Canadian Journal of Chemical Engineering, Vol.97, No.1, 323-329, 2019
Effects of hydrothermal dewatering of lignite on rheology of coal water slurry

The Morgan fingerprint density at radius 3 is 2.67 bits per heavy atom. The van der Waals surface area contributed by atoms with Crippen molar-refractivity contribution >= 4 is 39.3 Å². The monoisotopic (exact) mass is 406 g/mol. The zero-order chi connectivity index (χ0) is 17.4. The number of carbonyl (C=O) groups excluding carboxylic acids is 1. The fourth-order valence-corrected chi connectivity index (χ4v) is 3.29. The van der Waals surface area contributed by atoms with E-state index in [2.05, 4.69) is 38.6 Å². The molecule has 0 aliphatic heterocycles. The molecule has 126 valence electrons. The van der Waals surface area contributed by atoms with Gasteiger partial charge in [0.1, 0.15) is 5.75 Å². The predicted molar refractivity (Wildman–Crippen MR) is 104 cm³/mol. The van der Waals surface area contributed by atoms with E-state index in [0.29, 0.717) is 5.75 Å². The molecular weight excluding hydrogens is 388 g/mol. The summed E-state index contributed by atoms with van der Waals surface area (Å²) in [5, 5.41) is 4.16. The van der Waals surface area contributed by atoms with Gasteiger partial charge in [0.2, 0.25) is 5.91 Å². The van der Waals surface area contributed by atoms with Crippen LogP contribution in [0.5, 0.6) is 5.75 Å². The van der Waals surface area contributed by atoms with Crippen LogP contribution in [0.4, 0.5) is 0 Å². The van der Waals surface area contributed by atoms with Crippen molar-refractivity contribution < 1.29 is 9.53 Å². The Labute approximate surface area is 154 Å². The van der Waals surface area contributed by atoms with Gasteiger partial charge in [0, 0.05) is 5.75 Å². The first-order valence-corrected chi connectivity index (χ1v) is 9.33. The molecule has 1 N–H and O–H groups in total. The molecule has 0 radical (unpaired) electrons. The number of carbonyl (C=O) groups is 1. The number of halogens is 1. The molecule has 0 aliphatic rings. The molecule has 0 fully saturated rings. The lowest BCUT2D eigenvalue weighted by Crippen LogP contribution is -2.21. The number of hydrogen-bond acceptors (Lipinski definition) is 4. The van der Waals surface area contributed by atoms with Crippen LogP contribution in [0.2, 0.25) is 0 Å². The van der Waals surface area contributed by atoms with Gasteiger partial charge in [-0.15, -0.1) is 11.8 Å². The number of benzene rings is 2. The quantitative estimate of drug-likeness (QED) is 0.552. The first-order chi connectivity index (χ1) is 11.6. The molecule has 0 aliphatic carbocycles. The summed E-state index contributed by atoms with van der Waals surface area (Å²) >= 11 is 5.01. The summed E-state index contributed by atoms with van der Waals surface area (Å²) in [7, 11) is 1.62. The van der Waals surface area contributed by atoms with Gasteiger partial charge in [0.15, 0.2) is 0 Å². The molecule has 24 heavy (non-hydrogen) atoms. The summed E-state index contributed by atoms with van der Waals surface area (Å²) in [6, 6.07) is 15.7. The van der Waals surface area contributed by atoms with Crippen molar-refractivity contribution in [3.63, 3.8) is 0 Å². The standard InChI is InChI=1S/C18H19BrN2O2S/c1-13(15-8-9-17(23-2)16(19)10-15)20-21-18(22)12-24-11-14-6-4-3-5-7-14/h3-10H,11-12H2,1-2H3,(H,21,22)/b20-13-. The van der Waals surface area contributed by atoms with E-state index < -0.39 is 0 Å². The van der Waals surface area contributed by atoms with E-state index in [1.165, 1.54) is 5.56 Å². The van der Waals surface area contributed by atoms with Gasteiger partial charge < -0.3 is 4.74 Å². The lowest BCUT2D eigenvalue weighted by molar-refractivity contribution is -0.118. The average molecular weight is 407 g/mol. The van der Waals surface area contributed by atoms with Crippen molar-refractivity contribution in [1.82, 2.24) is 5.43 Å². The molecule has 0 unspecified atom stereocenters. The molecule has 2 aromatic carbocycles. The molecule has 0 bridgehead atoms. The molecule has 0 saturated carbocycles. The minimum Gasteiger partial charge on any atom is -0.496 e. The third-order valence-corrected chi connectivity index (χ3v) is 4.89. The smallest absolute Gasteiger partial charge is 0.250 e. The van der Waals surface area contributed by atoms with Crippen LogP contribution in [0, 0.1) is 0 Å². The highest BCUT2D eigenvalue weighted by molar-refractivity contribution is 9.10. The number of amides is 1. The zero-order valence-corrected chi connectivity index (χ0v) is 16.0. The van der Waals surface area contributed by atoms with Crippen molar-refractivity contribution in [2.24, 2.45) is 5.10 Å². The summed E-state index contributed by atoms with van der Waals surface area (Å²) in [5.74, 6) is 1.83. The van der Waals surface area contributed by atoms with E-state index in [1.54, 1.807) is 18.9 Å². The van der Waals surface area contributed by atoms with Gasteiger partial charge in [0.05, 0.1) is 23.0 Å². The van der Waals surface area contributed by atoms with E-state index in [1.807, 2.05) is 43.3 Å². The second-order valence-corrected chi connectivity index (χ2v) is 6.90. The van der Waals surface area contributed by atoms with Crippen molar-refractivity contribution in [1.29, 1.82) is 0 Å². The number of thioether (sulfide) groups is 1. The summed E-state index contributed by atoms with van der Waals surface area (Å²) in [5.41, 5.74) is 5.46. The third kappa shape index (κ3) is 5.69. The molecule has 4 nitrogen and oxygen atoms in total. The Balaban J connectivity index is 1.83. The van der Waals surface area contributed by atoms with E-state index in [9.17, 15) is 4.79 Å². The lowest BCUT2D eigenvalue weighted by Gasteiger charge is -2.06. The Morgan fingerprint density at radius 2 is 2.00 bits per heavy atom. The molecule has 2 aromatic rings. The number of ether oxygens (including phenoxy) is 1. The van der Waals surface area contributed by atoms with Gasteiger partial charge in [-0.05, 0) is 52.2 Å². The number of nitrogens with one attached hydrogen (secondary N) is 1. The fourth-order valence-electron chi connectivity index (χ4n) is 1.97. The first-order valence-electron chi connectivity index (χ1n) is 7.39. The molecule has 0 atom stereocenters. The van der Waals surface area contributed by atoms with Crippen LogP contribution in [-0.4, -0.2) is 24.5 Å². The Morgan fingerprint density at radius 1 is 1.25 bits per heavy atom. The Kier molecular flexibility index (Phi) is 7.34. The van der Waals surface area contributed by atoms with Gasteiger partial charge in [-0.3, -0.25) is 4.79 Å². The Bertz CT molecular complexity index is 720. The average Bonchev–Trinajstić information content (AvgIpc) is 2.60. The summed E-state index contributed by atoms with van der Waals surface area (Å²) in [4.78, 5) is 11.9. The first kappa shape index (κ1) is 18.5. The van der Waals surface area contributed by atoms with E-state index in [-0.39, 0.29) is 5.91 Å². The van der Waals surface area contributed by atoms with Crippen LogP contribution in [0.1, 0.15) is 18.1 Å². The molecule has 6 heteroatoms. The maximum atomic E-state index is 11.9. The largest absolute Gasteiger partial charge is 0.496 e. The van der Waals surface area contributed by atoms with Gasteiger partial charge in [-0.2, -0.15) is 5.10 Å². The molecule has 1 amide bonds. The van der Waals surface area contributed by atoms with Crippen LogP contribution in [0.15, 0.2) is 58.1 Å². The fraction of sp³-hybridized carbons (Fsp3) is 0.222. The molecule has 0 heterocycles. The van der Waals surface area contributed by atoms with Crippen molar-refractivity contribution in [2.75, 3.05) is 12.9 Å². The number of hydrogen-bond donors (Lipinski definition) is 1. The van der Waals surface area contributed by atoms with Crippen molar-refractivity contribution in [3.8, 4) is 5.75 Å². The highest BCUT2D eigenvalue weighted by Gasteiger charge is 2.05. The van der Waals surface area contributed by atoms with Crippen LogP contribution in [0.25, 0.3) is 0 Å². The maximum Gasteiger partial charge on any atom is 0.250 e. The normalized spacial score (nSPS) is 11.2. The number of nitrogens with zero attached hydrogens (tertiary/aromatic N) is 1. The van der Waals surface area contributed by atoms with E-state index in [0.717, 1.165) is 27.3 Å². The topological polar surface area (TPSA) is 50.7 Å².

Maximizing the dry-based solid loading of coal particles in water is essential in increasing the burning efficiency of coal water slurry, which has been widely used as a liquid fuel. Understanding the rheology of coal water slurry could provide fundamental guidance on designing and optimizing coal water slurry formulation. The rheological studies have shown that coal water slurries made with lignite samples after hydrothermal dewatering (HTD) exhibit a stronger shear thinning behaviour as compared with those made with raw lignite samples. The viscosity of coal water slurry at the shear rate of 100 s(-1) decreases with an increasing HTD temperature, which is probably due to the decrease of volume of lignite particles caused by the permanent reduction of both bound and non-freezable water (inherent moisture) after the HTD process. The reduction of the inherent moisture of lignite samples after HTD treatment was elucidated by differential scanning calorimetry (DSC) under the temperature well below the freezing point. A lignite water slurry with a solid loading of 62 wt% db (dry basis) is obtained after hydrothermal dewatering at 300 degrees C with the addition of 1.2 wt% of polycarboxylate ether (PCE). Our findings indicated that hydrothermal dewatering of lignite has profound impacts on the inherent moisture of lignite and the rheological properties of coal water slurry.